"Did you spy on Lady Bordeaux on the way here?"
Billy snorts and places his hand gently atop her bald head, lets it rest there. His sister actually likes Patrice; how could she not? She's as classy as her spouse is slimy. Connie leans her frail body into him and Billy is struck by how fast she's deteriorated. Thirteen months ago she was the best player on the volleyball team, a ferocious, black-haired hitter who was the dream of every schoolboy and the envy of every Ally Erskin in town.
They spend some time listening to the beeping and whirring of the machines. And then, because they share everything, Billy opens his mouth and tells her about his attempt on Bordeaux's life. How he made sure to be last in line. How he used the nameplate right off his desk so it wouldn't appear premeditated. He admits to the hesitation in his swing and says maybe that's not a bad thing, maybe he's not like the old man after all. Though they both have their doubts.
Connie sighs weakly. "You little shit. You think I want to go to Stanford alone?" His sister: the eternal optimist.
"That slimeball fucker," says Billy, "is gonna pay for what he did." Austin Bordeaux was his sister's driver education instructor in the weeks before she fell ill. She admitted to crushing on him, to flirting him up, but never did she agree to what he did to her in the backseat one gloomy afternoon.
"He'll pay," says Connie. She taps a key and brings up a diagram of the brake lines of an Audi Q5, which Bordeaux happens to drive. "We just need to be a little more subtle, little brother. Capiche?"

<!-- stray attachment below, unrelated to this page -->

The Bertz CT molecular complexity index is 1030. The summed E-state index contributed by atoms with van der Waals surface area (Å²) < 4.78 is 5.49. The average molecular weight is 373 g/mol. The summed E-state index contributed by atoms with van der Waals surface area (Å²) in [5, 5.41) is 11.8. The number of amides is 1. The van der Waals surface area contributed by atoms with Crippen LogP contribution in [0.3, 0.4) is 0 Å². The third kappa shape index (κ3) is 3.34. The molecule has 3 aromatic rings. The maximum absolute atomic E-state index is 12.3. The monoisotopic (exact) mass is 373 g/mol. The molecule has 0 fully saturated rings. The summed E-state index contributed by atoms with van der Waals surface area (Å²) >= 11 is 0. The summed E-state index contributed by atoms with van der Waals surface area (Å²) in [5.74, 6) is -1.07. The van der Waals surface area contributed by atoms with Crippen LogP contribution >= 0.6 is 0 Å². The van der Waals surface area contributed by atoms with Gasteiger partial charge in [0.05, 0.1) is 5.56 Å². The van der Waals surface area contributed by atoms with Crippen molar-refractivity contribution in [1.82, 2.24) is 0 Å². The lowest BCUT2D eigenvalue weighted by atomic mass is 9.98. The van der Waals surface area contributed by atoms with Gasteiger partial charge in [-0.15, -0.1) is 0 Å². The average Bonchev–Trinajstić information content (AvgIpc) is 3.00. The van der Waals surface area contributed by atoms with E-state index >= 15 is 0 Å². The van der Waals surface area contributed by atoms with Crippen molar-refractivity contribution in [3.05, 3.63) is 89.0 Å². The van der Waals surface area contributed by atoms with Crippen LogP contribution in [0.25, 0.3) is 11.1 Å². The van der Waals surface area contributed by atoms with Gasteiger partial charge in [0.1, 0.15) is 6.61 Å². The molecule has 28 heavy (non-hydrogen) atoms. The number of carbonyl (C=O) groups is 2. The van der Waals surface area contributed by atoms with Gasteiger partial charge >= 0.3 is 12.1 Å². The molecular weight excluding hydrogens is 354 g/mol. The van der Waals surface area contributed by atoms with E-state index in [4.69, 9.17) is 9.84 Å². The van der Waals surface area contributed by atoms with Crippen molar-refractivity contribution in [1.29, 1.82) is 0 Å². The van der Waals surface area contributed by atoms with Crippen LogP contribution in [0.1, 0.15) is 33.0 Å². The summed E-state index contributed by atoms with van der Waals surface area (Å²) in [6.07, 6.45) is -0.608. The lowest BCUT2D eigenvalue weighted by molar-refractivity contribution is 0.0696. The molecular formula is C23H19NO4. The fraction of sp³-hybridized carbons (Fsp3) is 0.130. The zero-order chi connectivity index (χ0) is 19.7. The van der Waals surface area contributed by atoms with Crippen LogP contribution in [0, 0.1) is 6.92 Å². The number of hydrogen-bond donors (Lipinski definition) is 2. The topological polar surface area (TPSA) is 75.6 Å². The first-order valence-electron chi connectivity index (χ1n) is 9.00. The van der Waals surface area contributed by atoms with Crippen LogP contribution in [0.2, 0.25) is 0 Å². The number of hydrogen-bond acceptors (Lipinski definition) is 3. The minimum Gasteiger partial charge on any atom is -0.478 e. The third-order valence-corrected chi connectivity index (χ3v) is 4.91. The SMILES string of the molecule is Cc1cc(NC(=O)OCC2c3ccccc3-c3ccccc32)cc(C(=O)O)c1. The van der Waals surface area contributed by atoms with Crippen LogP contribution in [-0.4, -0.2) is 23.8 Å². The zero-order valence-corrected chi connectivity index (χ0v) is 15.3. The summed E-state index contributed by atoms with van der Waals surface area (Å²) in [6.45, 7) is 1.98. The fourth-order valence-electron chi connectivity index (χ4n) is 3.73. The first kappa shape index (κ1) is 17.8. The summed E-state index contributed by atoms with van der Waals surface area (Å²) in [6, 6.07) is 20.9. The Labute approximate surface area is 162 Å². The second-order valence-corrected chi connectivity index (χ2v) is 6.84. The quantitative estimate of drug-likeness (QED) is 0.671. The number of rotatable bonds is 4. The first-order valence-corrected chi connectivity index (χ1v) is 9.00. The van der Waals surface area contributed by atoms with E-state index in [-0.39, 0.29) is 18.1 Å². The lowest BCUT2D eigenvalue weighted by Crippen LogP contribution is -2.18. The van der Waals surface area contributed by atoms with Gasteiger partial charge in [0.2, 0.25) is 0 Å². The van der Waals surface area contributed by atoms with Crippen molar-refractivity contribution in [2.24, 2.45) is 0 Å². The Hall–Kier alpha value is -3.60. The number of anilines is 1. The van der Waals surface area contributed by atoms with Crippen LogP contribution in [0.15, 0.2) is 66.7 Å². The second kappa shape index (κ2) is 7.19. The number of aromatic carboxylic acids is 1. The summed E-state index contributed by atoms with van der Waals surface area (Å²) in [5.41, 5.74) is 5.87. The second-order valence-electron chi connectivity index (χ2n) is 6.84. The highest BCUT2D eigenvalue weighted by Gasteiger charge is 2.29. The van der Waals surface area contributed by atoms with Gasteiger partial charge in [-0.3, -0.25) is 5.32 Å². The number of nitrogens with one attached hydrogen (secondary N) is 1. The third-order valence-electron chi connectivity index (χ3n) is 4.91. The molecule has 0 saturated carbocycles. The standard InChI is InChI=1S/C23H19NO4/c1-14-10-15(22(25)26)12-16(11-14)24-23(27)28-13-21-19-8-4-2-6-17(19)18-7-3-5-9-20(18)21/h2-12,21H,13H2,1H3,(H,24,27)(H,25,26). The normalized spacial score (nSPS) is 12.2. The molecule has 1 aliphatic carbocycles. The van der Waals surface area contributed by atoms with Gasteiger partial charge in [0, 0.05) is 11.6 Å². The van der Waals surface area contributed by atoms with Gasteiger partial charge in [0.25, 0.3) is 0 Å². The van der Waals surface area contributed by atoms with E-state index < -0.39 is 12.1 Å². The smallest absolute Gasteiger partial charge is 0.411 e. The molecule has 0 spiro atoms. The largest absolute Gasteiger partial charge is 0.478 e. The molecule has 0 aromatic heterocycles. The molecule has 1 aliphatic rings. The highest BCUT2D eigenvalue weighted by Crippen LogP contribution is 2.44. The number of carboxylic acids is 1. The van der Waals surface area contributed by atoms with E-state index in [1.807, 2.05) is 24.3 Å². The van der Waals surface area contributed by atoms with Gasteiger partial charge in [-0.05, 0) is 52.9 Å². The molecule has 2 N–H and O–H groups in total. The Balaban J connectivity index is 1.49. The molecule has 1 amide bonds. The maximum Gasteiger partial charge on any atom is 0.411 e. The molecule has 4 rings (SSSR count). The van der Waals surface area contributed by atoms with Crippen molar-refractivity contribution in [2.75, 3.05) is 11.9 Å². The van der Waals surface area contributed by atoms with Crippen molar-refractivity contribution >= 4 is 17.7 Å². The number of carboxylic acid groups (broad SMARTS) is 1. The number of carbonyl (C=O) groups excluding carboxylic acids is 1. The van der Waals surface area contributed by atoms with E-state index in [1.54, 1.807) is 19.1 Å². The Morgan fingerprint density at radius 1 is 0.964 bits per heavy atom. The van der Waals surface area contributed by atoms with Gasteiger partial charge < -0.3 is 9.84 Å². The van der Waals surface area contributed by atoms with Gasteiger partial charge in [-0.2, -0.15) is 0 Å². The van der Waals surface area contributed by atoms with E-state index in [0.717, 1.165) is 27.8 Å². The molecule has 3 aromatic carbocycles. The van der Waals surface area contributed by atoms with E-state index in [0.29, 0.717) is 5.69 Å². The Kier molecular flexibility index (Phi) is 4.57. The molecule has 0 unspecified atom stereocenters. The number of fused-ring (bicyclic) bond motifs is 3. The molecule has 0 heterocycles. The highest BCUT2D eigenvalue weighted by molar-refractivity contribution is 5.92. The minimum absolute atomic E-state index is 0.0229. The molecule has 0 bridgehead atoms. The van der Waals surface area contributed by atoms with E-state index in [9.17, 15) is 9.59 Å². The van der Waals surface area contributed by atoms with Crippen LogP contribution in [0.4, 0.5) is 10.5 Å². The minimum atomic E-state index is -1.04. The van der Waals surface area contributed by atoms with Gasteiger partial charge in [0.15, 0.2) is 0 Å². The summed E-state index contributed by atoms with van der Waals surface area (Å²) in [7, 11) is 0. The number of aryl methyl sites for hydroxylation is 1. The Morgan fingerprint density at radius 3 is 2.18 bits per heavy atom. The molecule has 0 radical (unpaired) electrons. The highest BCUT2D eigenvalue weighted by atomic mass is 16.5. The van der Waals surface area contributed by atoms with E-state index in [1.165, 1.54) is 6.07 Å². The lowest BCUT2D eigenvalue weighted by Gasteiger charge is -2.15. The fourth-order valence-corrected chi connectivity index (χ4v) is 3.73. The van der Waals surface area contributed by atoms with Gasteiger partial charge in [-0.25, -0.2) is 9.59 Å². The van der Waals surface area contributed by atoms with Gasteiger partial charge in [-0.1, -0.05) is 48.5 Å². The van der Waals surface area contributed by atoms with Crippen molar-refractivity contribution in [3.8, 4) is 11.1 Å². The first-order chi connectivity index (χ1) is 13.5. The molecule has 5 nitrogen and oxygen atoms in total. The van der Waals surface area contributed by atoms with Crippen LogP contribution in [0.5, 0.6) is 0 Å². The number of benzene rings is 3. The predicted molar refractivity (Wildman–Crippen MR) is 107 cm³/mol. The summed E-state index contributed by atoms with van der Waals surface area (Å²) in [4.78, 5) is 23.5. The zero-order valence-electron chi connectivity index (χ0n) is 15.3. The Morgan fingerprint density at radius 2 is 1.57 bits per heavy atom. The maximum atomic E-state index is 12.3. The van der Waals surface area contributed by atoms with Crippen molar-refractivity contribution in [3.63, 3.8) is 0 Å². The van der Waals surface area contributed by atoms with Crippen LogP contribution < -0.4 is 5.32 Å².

When he doesn't respond, she sticks out her pinky finger and says, "Remember, you promised. Partners in crime. Forever."
Billy holds out for a few beats, then shakes his head and pinky-shakes. "PIC. Right."
"Okay then. Let's just ..."
She's fading fast, as she's wont to do these past few weeks, and he closes the laptop as she slumps against him. Billy Poundstone's father is a convict, his mother a heroin addict and his only sibling, the doctors say, will be dead by summer. He closes his eyes and spends several terrible moments identifying her shallow breathing. This diseased girl is his best friend, his only remaining connection to the world, and when she's gone he can't imagine a purpose in life.
Copyright © 2014 Andy Henion.
His stories have been anthologized in BEAT to a PULP: Round 1, Chamber Four, Thieves Jargon and Shotgun Honey’s Reloaded. He’s been shortlisted for a Derringer and nominated for a Pushcart. Born the day before Neil Armstrong landed on the moon, Andy is happily married and has a 10-year-old daughter. He’s spent most of his life in Michigan where he waits patiently for the Detroit Lions to win it all.